We know that we can obtain stress from strain energy density and deformation gradient, for example:

$$\mathbf P=\frac{\partial W}{\partial \mathbf F}$$

However, is there a way to calculate $W$ from $\mathbf F$ and $\mathbf P$? (Of course, we could also use other stress/deformation measures such as Cauchy stress, 2nd Piola-Kirchoff stress, left Cauchy Green tensor etc.)


If you write your equation in component form, you get \begin{equation} P_{ij} = \frac{\partial W}{\partial F_{ij}}, \end{equation} which is equivalent to \begin{equation} W = \int P_{ij}dF_{ij} = \int \tilde{P} \colon d\tilde{F}, \end{equation} where $\tilde{P}$ and $\tilde{F}$ are the stress and strain tensors in Gibbs notation.

You can immediately see the analogy between this equation and the equivalent one in mechanics of a particle \begin{equation} W = \int \vec{F}\cdot d\vec{x} \end{equation} The stress is analogous to force and strain to displacement.

  • $\begingroup$ Thanks Amey! That points me to a great direction. I have one more question: does that mean also, $\delta W = \mathbf P :\delta \mathbf F$? $\endgroup$ – Shawn Wang Dec 10 '14 at 4:16

As $W$ is a potential for the stresses in $F_{ij}$, a Legendre-Fenchel-transformation to change the independent variable from strain to stress gives you the dual potential $W^*(P_{ij})$, where $ P_{ij}$ are the first Piola Kirchhoff stresses.

It is given by

$$ W^\ast(\mathbf{P})=\sup[{\mathbf{P}\cdot\mathbf{F}-W(\mathbf{F})}] \text{ over } \mathbf{F}, $$

where $\mathbf{P}\cdot\mathbf{F}$ is the scalar product, in indices w.r.t. an orthonormal basis this would be $\sum_{i,j} P_{ij}F_{ij}$.

There is a nice geometric interpretation to this in the 1D-case: The strain energies $w(\varepsilon)$ and $w^\ast(\sigma)$ correspond to the areas that are enclosed by the axes and the actual stress-strain relation. They sum up to the so called final work $\sigma\varepsilon$.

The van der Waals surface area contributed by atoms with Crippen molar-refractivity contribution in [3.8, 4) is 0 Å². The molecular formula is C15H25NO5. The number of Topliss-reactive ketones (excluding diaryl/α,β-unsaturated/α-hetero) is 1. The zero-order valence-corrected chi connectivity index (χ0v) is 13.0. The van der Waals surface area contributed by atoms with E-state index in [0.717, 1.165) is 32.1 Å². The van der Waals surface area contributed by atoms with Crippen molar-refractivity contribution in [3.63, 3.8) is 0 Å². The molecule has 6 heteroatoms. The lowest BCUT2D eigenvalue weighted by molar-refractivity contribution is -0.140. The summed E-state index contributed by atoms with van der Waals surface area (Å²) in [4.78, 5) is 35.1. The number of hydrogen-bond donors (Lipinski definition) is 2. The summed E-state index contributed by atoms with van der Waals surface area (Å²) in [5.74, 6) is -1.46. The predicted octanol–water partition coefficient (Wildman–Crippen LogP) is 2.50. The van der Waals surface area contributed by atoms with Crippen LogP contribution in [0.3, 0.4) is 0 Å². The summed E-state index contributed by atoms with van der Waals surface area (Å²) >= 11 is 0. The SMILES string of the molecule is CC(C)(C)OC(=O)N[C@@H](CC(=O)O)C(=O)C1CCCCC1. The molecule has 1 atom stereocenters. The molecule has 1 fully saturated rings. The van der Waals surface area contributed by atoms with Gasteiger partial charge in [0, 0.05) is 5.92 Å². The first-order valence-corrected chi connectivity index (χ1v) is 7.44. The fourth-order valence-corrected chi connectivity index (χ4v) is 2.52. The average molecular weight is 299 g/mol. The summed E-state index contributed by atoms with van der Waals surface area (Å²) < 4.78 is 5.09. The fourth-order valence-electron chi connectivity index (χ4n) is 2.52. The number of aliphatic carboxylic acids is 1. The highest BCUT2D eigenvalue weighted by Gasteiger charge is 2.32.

Geometric interpretation of potential and dual potential.

It is rather exceptional that one can calculate $W^\ast$ directly.

  • First of all, it exists only when $W$ is convex in $\mathbf{F}$. It is well known that this requirement is at variance with principles of material modelling, specifically that the stored energy is invariant under rigid body rotations. In elasticity, $W(\mathbf{F})$ needs to be only quasiconvex. There are entire books on notions of convexity in elasticity, this is a seperate issue. In other words: If $W(\mathbf{F})$ complies with the principle of invariance under superimposed rigid body rotations, there exists no dual potential $W^\ast(\mathbf{P})$. It is more promising to write $W$ directly as a function of the right Cauchy-Green-tensor $\mathbf{C}=\mathbf{F}^T \mathbf{F}$, and search for the dual potential of the stress conjugate to $\mathbf{C}$, which would be the second Piola-Kirchhoff-Stresses (times two).
  • Second, even if the potenital $W$ is convex, and $W^\ast$ exists, it may not be possible to write it down as a nice closed form expression. An example for this is Hutchinsons dissipation potential for the strain rate in the stresses, $$ D(\mathbf{T})=\sum_{i}\frac{1}{n+1}\left(\frac{\tau_i}{\tau_{\text{crit}}}\right)^{n+1},\quad \tau=\mathbf{T}\cdot \mathbf{d}_i\otimes\mathbf{n}_i, \quad n \text{ is an odd positive integer} $$ where $\mathbf{d}_i$ and $\mathbf{n}_i$ are slip system vectors (crystal plasticity). It is convex, and upon differentiation w.r.t. the stresses $\mathbf{T}$ it gives you Hutchinsons celebrated flow rule for the strain rate $\dot{\mathbf{E}}$. However, it appears impossible to give a nice closed form expression for the supremum involved in the definition of $D^\ast(\dot{\mathbf{E})}$ if $n$ is larger than 1.

Hope this helps!

  • $\begingroup$ Thanks a lot Christian! I would really love to hear the complete details if you don't mind. It really looks promising! $\endgroup$ – Shawn Wang Dec 10 '14 at 4:18

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